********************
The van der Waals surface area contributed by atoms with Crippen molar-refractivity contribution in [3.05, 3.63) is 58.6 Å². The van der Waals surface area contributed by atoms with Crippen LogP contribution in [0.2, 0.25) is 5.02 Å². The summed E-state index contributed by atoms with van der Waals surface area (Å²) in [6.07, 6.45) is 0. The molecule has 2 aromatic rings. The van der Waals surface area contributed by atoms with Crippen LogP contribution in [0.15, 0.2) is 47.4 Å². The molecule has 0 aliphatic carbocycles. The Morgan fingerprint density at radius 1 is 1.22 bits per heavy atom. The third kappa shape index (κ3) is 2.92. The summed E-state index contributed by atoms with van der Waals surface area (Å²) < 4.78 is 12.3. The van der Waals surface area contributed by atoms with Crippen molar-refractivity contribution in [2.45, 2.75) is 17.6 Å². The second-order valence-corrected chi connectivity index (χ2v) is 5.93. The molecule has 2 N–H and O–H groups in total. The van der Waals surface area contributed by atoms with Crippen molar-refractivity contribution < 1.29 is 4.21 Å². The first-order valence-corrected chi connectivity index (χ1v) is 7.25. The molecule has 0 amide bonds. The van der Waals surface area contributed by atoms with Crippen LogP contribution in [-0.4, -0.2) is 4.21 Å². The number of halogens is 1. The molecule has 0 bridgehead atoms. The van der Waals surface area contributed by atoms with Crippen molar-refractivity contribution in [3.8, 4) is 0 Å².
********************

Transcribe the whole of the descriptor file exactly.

The van der Waals surface area contributed by atoms with Crippen molar-refractivity contribution in [3.05, 3.63) is 58.6 Å². The van der Waals surface area contributed by atoms with Crippen LogP contribution in [0.2, 0.25) is 5.02 Å². The summed E-state index contributed by atoms with van der Waals surface area (Å²) in [6.07, 6.45) is 0. The molecule has 2 aromatic rings. The van der Waals surface area contributed by atoms with Crippen LogP contribution in [0.15, 0.2) is 47.4 Å². The molecule has 0 aliphatic carbocycles. The Morgan fingerprint density at radius 1 is 1.22 bits per heavy atom. The third kappa shape index (κ3) is 2.92. The summed E-state index contributed by atoms with van der Waals surface area (Å²) < 4.78 is 12.3. The van der Waals surface area contributed by atoms with Crippen molar-refractivity contribution in [2.45, 2.75) is 17.6 Å². The second-order valence-corrected chi connectivity index (χ2v) is 5.93. The molecule has 2 N–H and O–H groups in total. The van der Waals surface area contributed by atoms with Crippen molar-refractivity contribution < 1.29 is 4.21 Å². The first-order valence-corrected chi connectivity index (χ1v) is 7.25. The molecule has 0 amide bonds. The van der Waals surface area contributed by atoms with Crippen LogP contribution in [-0.4, -0.2) is 4.21 Å². The number of halogens is 1. The molecule has 0 bridgehead atoms. The van der Waals surface area contributed by atoms with Crippen molar-refractivity contribution in [3.8, 4) is 0 Å².